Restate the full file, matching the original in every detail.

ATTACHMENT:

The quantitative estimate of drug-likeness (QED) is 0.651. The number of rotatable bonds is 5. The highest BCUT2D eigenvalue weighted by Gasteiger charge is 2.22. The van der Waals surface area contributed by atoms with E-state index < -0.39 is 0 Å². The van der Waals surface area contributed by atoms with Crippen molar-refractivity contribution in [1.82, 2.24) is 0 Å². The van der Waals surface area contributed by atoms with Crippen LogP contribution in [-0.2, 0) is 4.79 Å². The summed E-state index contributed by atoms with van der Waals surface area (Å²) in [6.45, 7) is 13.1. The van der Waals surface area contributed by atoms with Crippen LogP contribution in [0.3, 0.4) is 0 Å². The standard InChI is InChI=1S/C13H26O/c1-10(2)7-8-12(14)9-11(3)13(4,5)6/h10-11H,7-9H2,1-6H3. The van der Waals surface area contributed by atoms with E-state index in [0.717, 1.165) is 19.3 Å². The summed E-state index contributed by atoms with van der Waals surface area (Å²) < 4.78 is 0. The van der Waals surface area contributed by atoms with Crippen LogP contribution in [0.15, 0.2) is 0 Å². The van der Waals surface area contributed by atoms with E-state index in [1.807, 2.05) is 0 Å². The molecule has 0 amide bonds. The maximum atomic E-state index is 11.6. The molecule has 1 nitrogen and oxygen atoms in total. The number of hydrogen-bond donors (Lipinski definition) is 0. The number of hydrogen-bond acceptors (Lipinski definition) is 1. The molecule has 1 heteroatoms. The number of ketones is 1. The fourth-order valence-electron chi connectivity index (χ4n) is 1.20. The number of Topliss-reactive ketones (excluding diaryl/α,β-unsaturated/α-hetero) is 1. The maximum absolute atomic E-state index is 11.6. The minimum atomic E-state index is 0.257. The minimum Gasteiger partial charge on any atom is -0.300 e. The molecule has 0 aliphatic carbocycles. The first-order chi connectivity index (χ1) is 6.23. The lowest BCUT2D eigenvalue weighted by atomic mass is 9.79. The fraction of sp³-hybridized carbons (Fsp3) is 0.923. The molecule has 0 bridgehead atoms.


The quantitative estimate of drug-likeness (QED) is 0.651. The number of rotatable bonds is 5. The highest BCUT2D eigenvalue weighted by Gasteiger charge is 2.22. The van der Waals surface area contributed by atoms with E-state index < -0.39 is 0 Å². The van der Waals surface area contributed by atoms with Crippen molar-refractivity contribution in [1.82, 2.24) is 0 Å². The van der Waals surface area contributed by atoms with Crippen LogP contribution in [-0.2, 0) is 4.79 Å². The summed E-state index contributed by atoms with van der Waals surface area (Å²) in [6.45, 7) is 13.1. The van der Waals surface area contributed by atoms with Crippen LogP contribution in [0.3, 0.4) is 0 Å². The standard InChI is InChI=1S/C13H26O/c1-10(2)7-8-12(14)9-11(3)13(4,5)6/h10-11H,7-9H2,1-6H3. The van der Waals surface area contributed by atoms with E-state index in [0.717, 1.165) is 19.3 Å². The summed E-state index contributed by atoms with van der Waals surface area (Å²) < 4.78 is 0. The van der Waals surface area contributed by atoms with Crippen LogP contribution in [0.15, 0.2) is 0 Å². The van der Waals surface area contributed by atoms with E-state index in [1.807, 2.05) is 0 Å². The molecule has 0 amide bonds. The maximum atomic E-state index is 11.6. The molecule has 1 nitrogen and oxygen atoms in total. The number of hydrogen-bond donors (Lipinski definition) is 0. The number of hydrogen-bond acceptors (Lipinski definition) is 1. The molecule has 1 heteroatoms. The number of ketones is 1. The fourth-order valence-electron chi connectivity index (χ4n) is 1.20. The number of Topliss-reactive ketones (excluding diaryl/α,β-unsaturated/α-hetero) is 1. The maximum absolute atomic E-state index is 11.6. The minimum atomic E-state index is 0.257. The minimum Gasteiger partial charge on any atom is -0.300 e. The molecule has 0 aliphatic carbocycles. The first-order chi connectivity index (χ1) is 6.23. The lowest BCUT2D eigenvalue weighted by atomic mass is 9.79. The fraction of sp³-hybridized carbons (Fsp3) is 0.923. The molecule has 0 bridgehead atoms.